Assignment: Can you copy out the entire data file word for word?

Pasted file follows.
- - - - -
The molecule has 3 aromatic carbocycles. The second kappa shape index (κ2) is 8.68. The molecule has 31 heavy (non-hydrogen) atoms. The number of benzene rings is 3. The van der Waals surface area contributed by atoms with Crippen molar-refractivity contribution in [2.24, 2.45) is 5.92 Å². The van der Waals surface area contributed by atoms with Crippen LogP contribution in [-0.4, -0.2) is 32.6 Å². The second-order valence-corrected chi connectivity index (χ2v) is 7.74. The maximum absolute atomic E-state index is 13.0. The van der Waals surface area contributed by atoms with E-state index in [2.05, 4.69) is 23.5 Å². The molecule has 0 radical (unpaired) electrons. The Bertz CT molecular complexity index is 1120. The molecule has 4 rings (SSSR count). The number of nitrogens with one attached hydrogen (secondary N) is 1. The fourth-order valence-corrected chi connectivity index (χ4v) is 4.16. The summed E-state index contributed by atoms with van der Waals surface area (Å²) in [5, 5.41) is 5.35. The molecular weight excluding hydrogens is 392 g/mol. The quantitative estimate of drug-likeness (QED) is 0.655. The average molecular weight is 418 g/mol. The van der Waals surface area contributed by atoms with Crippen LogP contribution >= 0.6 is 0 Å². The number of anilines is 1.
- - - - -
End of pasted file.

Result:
The molecule has 3 aromatic carbocycles. The second kappa shape index (κ2) is 8.68. The molecule has 31 heavy (non-hydrogen) atoms. The number of benzene rings is 3. The van der Waals surface area contributed by atoms with Crippen molar-refractivity contribution in [2.24, 2.45) is 5.92 Å². The van der Waals surface area contributed by atoms with Crippen LogP contribution in [-0.4, -0.2) is 32.6 Å². The second-order valence-corrected chi connectivity index (χ2v) is 7.74. The maximum absolute atomic E-state index is 13.0. The van der Waals surface area contributed by atoms with E-state index in [2.05, 4.69) is 23.5 Å². The molecule has 0 radical (unpaired) electrons. The Bertz CT molecular complexity index is 1120. The molecule has 4 rings (SSSR count). The number of nitrogens with one attached hydrogen (secondary N) is 1. The fourth-order valence-corrected chi connectivity index (χ4v) is 4.16. The summed E-state index contributed by atoms with van der Waals surface area (Å²) in [5, 5.41) is 5.35. The molecular weight excluding hydrogens is 392 g/mol. The quantitative estimate of drug-likeness (QED) is 0.655. The average molecular weight is 418 g/mol. The van der Waals surface area contributed by atoms with Crippen LogP contribution >= 0.6 is 0 Å². The number of anilines is 1.